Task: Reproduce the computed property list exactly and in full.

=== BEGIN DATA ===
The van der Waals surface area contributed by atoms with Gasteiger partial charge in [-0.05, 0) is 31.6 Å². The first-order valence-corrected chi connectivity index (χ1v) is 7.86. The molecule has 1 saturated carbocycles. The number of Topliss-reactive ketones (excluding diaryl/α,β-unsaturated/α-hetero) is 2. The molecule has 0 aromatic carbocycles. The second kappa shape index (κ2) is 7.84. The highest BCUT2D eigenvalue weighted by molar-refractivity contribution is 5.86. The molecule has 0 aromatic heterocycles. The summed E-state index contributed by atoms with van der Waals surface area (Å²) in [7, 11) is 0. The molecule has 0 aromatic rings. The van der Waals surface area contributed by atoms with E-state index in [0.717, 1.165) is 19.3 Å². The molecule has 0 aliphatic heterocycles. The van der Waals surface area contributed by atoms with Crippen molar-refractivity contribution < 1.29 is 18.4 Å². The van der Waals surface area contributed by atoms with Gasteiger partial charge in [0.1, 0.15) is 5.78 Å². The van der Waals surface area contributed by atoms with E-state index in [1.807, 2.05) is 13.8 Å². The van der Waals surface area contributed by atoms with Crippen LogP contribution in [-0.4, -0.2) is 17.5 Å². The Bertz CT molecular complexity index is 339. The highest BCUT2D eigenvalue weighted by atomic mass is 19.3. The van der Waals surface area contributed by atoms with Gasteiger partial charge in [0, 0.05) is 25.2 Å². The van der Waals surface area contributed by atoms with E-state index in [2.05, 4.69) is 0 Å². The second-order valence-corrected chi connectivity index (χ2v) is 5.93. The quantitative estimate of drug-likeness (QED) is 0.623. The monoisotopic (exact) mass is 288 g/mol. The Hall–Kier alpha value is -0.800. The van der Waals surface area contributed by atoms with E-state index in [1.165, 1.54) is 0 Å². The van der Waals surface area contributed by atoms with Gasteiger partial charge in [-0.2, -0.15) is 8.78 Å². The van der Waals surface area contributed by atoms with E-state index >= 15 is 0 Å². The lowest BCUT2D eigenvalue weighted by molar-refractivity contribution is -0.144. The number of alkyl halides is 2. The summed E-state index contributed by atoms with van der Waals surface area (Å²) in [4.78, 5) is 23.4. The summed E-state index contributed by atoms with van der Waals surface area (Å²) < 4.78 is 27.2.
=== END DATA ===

The van der Waals surface area contributed by atoms with Gasteiger partial charge in [-0.05, 0) is 31.6 Å². The first-order valence-corrected chi connectivity index (χ1v) is 7.86. The molecule has 1 saturated carbocycles. The number of Topliss-reactive ketones (excluding diaryl/α,β-unsaturated/α-hetero) is 2. The molecule has 0 aromatic carbocycles. The second kappa shape index (κ2) is 7.84. The highest BCUT2D eigenvalue weighted by molar-refractivity contribution is 5.86. The molecule has 0 aromatic heterocycles. The summed E-state index contributed by atoms with van der Waals surface area (Å²) in [7, 11) is 0. The molecule has 0 aromatic rings. The van der Waals surface area contributed by atoms with E-state index in [0.717, 1.165) is 19.3 Å². The molecule has 0 aliphatic heterocycles. The van der Waals surface area contributed by atoms with Crippen molar-refractivity contribution < 1.29 is 18.4 Å². The van der Waals surface area contributed by atoms with Gasteiger partial charge in [0.1, 0.15) is 5.78 Å². The van der Waals surface area contributed by atoms with E-state index in [1.807, 2.05) is 13.8 Å². The van der Waals surface area contributed by atoms with Crippen LogP contribution in [-0.4, -0.2) is 17.5 Å². The Bertz CT molecular complexity index is 339. The highest BCUT2D eigenvalue weighted by atomic mass is 19.3. The van der Waals surface area contributed by atoms with Gasteiger partial charge in [0, 0.05) is 25.2 Å². The van der Waals surface area contributed by atoms with E-state index in [2.05, 4.69) is 0 Å². The second-order valence-corrected chi connectivity index (χ2v) is 5.93. The quantitative estimate of drug-likeness (QED) is 0.623. The monoisotopic (exact) mass is 288 g/mol. The Hall–Kier alpha value is -0.800. The van der Waals surface area contributed by atoms with E-state index in [1.165, 1.54) is 0 Å². The van der Waals surface area contributed by atoms with Gasteiger partial charge in [-0.2, -0.15) is 8.78 Å². The van der Waals surface area contributed by atoms with E-state index >= 15 is 0 Å². The lowest BCUT2D eigenvalue weighted by molar-refractivity contribution is -0.144. The number of alkyl halides is 2. The summed E-state index contributed by atoms with van der Waals surface area (Å²) in [4.78, 5) is 23.4. The summed E-state index contributed by atoms with van der Waals surface area (Å²) < 4.78 is 27.2.